The next time they met, in 1976, Ellis beaned him in the face.
The player had been "beaned," and his fear of a recurrence was so strong that he became "plate shy."
I'll just bet you'd 'a' beaned me one with that as soon as not, eh, Miss Deane?
He also recognized the one he had beaned with the kitten in the pyramid.
On a bet, that's the lad who wore the chauffeur's cap and beaned the night watchman.
When he knocked on the door, I opened up and beaned him with the poker.
Then the Martian picked up a rock and beaned the lad from the Windy City.
I seen the whole thing myself—it was right after that that I got beaned.
I reckon that feller must have beaned me with the butt of his revolver just as soon as I'd turned my back.
Old English bean "bean, pea, legume," from Proto-Germanic *bauno (cf. Old Norse baun, Middle Dutch bone, Dutch boon, Old High German bona, German Bohne), perhaps from a PIE reduplicated base *bha-bha- and related to Latin faba "bean."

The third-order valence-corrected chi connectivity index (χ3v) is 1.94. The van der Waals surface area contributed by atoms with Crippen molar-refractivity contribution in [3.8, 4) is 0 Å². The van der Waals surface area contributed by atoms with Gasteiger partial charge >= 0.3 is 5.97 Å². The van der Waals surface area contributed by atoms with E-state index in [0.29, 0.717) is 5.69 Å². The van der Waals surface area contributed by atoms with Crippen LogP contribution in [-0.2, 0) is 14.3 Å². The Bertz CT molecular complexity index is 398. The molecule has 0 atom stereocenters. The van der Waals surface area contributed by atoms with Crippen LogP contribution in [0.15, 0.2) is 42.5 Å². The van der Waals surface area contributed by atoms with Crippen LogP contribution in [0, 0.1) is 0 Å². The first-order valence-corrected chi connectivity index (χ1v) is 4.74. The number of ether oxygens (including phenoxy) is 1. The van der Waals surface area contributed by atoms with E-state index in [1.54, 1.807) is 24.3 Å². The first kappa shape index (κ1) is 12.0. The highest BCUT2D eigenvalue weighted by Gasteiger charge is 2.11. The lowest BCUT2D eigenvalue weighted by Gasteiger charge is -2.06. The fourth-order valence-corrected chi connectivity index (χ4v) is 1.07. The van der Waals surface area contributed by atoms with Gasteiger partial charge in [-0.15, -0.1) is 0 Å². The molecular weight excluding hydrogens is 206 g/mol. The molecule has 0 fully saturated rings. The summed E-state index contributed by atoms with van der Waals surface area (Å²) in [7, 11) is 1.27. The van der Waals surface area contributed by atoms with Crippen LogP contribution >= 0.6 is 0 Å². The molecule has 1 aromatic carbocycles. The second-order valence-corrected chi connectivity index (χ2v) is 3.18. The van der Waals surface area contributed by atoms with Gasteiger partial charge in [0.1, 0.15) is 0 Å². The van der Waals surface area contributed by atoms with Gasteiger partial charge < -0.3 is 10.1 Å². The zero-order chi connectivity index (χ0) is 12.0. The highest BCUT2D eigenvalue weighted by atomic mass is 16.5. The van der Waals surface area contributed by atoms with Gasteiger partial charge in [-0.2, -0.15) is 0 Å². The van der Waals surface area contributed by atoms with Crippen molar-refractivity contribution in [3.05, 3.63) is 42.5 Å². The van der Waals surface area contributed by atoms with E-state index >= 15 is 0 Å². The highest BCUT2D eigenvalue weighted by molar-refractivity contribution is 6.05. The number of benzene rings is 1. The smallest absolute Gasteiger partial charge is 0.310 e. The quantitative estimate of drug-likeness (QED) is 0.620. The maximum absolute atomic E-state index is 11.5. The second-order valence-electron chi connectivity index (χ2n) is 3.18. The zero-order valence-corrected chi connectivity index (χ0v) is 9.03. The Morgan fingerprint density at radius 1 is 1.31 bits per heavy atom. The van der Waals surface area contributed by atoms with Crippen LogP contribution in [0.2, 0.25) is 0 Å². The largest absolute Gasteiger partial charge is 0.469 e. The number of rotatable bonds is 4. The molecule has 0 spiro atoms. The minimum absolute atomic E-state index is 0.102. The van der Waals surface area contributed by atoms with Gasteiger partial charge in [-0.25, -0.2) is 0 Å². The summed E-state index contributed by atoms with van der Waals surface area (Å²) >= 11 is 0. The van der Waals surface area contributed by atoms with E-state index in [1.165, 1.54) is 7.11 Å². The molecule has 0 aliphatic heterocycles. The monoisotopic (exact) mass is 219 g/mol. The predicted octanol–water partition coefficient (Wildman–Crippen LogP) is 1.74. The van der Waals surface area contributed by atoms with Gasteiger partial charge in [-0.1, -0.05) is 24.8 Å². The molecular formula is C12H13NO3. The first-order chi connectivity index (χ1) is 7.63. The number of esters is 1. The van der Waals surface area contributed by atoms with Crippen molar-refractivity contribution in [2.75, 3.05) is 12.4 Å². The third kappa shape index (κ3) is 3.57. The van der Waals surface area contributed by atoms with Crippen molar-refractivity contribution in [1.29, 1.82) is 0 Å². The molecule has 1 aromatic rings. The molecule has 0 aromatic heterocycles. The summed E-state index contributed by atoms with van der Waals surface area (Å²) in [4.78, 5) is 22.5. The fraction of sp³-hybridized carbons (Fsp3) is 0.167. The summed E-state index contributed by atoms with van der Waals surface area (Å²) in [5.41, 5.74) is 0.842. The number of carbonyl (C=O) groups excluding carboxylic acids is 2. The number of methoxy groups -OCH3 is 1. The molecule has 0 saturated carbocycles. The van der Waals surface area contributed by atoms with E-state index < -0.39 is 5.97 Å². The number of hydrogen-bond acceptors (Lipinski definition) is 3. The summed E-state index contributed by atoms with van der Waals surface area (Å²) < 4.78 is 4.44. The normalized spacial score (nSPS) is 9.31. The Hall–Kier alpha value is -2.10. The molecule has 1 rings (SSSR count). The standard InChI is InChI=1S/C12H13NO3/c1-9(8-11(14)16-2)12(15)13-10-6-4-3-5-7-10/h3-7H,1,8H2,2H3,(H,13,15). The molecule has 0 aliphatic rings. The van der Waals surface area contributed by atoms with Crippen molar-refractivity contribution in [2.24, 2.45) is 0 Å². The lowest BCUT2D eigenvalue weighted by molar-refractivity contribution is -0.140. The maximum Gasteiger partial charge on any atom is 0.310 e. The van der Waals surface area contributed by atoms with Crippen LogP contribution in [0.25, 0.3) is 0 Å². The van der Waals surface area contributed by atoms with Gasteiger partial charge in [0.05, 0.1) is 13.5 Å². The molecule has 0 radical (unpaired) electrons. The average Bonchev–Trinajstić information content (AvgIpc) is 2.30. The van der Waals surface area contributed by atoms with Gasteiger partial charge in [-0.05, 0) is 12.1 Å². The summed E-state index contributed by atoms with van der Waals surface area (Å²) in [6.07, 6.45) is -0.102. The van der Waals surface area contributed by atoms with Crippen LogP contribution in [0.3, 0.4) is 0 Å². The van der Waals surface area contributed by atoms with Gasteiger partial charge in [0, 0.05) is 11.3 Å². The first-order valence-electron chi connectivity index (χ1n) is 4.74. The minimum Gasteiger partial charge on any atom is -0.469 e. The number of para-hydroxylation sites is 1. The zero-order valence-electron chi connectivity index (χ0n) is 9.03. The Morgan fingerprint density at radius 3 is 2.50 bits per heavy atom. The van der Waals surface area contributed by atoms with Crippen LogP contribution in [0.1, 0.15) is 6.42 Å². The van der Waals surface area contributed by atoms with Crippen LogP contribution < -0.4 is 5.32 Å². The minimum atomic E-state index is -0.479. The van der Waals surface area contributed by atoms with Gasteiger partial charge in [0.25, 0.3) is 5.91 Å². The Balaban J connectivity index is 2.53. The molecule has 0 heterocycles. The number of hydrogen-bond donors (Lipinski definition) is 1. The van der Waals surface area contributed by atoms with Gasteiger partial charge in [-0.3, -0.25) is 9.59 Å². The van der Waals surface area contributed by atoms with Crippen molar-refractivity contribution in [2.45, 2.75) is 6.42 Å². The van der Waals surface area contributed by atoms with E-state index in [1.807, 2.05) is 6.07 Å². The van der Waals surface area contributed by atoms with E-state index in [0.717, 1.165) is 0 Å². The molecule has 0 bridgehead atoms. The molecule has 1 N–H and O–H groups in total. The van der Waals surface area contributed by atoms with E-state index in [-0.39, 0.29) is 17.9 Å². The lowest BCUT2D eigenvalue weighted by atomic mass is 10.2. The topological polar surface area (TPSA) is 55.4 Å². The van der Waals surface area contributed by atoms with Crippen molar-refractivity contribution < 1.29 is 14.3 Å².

As a metaphor for "something of small value" it is attested from c.1300. Meaning "head" is U.S. baseball slang c.1905 (in bean-ball "a pitch thrown at the head"); thus slang verb bean meaning "to hit on the head," attested from 1910.
The notion of lucky or magic beans in English folklore is from the exotic beans or large seeds that wash up occasionally in Cornwall and western Scotland, carried from the Caribbean or South America by the Gulf Stream. They were cherished, believed to ward off the evil eye and aid in childbirth.
Slang bean-counter "accountant" recorded by 1971. To not know beans (American English, 1933) is perhaps from the "of little worth" sense, but may have a connection to colloquial expression recorded around Somerset, to know how many beans make five "be a clever fellow."
To strike someone on the head, esp to hit a baseball batter on the head with a pitch: Not the first time I've been beaned (1910+)